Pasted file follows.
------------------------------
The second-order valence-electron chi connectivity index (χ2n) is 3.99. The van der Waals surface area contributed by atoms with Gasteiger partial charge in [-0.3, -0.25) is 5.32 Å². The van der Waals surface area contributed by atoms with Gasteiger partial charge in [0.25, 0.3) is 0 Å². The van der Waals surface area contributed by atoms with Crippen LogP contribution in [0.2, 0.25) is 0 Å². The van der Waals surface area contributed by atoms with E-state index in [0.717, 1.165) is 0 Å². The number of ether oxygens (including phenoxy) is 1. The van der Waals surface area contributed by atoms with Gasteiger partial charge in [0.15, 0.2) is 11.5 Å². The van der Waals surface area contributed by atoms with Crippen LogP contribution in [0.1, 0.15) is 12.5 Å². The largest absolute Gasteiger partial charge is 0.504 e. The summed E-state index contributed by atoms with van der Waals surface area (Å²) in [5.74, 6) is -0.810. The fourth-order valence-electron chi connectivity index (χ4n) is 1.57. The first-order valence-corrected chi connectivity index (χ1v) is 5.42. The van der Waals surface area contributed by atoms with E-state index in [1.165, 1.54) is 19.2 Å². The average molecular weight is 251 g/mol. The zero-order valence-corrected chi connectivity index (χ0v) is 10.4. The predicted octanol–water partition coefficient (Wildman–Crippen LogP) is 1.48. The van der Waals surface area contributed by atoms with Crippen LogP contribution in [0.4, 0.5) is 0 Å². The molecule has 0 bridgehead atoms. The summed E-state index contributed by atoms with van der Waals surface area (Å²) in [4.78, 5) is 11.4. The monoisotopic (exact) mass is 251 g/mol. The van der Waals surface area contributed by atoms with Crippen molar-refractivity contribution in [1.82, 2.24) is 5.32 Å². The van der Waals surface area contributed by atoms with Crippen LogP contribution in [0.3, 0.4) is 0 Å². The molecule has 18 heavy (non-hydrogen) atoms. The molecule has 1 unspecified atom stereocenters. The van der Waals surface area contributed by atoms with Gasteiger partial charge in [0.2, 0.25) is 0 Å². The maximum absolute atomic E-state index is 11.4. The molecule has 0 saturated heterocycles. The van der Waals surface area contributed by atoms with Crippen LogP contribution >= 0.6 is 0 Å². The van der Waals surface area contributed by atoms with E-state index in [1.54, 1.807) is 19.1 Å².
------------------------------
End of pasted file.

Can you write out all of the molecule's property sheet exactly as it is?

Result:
The second-order valence-electron chi connectivity index (χ2n) is 3.99. The van der Waals surface area contributed by atoms with Gasteiger partial charge in [-0.3, -0.25) is 5.32 Å². The van der Waals surface area contributed by atoms with Gasteiger partial charge in [0.25, 0.3) is 0 Å². The van der Waals surface area contributed by atoms with Crippen LogP contribution in [0.2, 0.25) is 0 Å². The van der Waals surface area contributed by atoms with E-state index in [0.717, 1.165) is 0 Å². The number of ether oxygens (including phenoxy) is 1. The van der Waals surface area contributed by atoms with Gasteiger partial charge in [0.15, 0.2) is 11.5 Å². The van der Waals surface area contributed by atoms with Crippen LogP contribution in [0.1, 0.15) is 12.5 Å². The largest absolute Gasteiger partial charge is 0.504 e. The summed E-state index contributed by atoms with van der Waals surface area (Å²) in [5.74, 6) is -0.810. The fourth-order valence-electron chi connectivity index (χ4n) is 1.57. The first-order valence-corrected chi connectivity index (χ1v) is 5.42. The van der Waals surface area contributed by atoms with E-state index in [1.165, 1.54) is 19.2 Å². The average molecular weight is 251 g/mol. The zero-order valence-corrected chi connectivity index (χ0v) is 10.4. The predicted octanol–water partition coefficient (Wildman–Crippen LogP) is 1.48. The van der Waals surface area contributed by atoms with Crippen LogP contribution in [0.4, 0.5) is 0 Å². The molecule has 0 bridgehead atoms. The summed E-state index contributed by atoms with van der Waals surface area (Å²) in [4.78, 5) is 11.4. The monoisotopic (exact) mass is 251 g/mol. The van der Waals surface area contributed by atoms with Crippen molar-refractivity contribution in [1.82, 2.24) is 5.32 Å². The van der Waals surface area contributed by atoms with Crippen LogP contribution in [0.3, 0.4) is 0 Å². The molecule has 18 heavy (non-hydrogen) atoms. The molecule has 1 unspecified atom stereocenters. The van der Waals surface area contributed by atoms with Gasteiger partial charge in [0.2, 0.25) is 0 Å². The maximum absolute atomic E-state index is 11.4. The molecule has 0 saturated heterocycles. The van der Waals surface area contributed by atoms with Crippen LogP contribution >= 0.6 is 0 Å². The van der Waals surface area contributed by atoms with E-state index in [1.54, 1.807) is 19.1 Å².